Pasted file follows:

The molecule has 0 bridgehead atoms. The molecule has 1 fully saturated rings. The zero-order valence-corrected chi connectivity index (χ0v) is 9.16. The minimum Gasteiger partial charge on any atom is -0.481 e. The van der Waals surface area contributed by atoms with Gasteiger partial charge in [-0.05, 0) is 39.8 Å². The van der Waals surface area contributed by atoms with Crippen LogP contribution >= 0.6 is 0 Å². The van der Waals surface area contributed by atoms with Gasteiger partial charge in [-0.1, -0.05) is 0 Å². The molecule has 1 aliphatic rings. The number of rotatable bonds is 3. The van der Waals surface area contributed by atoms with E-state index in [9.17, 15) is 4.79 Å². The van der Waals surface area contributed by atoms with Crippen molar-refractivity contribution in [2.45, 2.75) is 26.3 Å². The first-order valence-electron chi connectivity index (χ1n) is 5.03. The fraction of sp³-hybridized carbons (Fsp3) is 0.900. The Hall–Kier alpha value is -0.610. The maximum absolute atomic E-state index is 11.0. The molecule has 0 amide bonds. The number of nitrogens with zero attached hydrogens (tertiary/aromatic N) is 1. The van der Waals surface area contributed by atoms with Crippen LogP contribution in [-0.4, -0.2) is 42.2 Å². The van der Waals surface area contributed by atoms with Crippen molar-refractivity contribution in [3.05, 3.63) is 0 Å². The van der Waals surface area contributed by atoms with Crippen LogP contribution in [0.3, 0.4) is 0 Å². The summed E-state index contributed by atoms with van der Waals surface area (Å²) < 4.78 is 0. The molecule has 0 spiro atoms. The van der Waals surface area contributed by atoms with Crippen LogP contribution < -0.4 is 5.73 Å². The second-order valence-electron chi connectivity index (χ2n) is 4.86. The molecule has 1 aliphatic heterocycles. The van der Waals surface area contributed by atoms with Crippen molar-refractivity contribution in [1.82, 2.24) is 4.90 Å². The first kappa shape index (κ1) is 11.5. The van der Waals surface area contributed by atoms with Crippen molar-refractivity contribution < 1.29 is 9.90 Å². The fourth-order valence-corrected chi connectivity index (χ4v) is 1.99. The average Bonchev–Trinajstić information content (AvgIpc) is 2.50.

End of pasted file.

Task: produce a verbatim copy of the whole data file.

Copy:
The molecule has 0 bridgehead atoms. The molecule has 1 fully saturated rings. The zero-order valence-corrected chi connectivity index (χ0v) is 9.16. The minimum Gasteiger partial charge on any atom is -0.481 e. The van der Waals surface area contributed by atoms with Gasteiger partial charge in [-0.05, 0) is 39.8 Å². The van der Waals surface area contributed by atoms with Crippen LogP contribution >= 0.6 is 0 Å². The van der Waals surface area contributed by atoms with Gasteiger partial charge in [-0.1, -0.05) is 0 Å². The molecule has 1 aliphatic rings. The number of rotatable bonds is 3. The van der Waals surface area contributed by atoms with E-state index in [9.17, 15) is 4.79 Å². The van der Waals surface area contributed by atoms with Crippen molar-refractivity contribution in [2.45, 2.75) is 26.3 Å². The first-order valence-electron chi connectivity index (χ1n) is 5.03. The fraction of sp³-hybridized carbons (Fsp3) is 0.900. The Hall–Kier alpha value is -0.610. The maximum absolute atomic E-state index is 11.0. The molecule has 0 amide bonds. The number of nitrogens with zero attached hydrogens (tertiary/aromatic N) is 1. The van der Waals surface area contributed by atoms with Crippen LogP contribution in [-0.4, -0.2) is 42.2 Å². The van der Waals surface area contributed by atoms with Crippen molar-refractivity contribution in [3.05, 3.63) is 0 Å². The van der Waals surface area contributed by atoms with Crippen LogP contribution in [0.3, 0.4) is 0 Å². The summed E-state index contributed by atoms with van der Waals surface area (Å²) < 4.78 is 0. The molecule has 0 spiro atoms. The van der Waals surface area contributed by atoms with Crippen LogP contribution < -0.4 is 5.73 Å². The second-order valence-electron chi connectivity index (χ2n) is 4.86. The molecule has 1 aliphatic heterocycles. The van der Waals surface area contributed by atoms with Crippen molar-refractivity contribution in [1.82, 2.24) is 4.90 Å². The first kappa shape index (κ1) is 11.5. The van der Waals surface area contributed by atoms with Crippen molar-refractivity contribution < 1.29 is 9.90 Å². The fourth-order valence-corrected chi connectivity index (χ4v) is 1.99. The average Bonchev–Trinajstić information content (AvgIpc) is 2.50.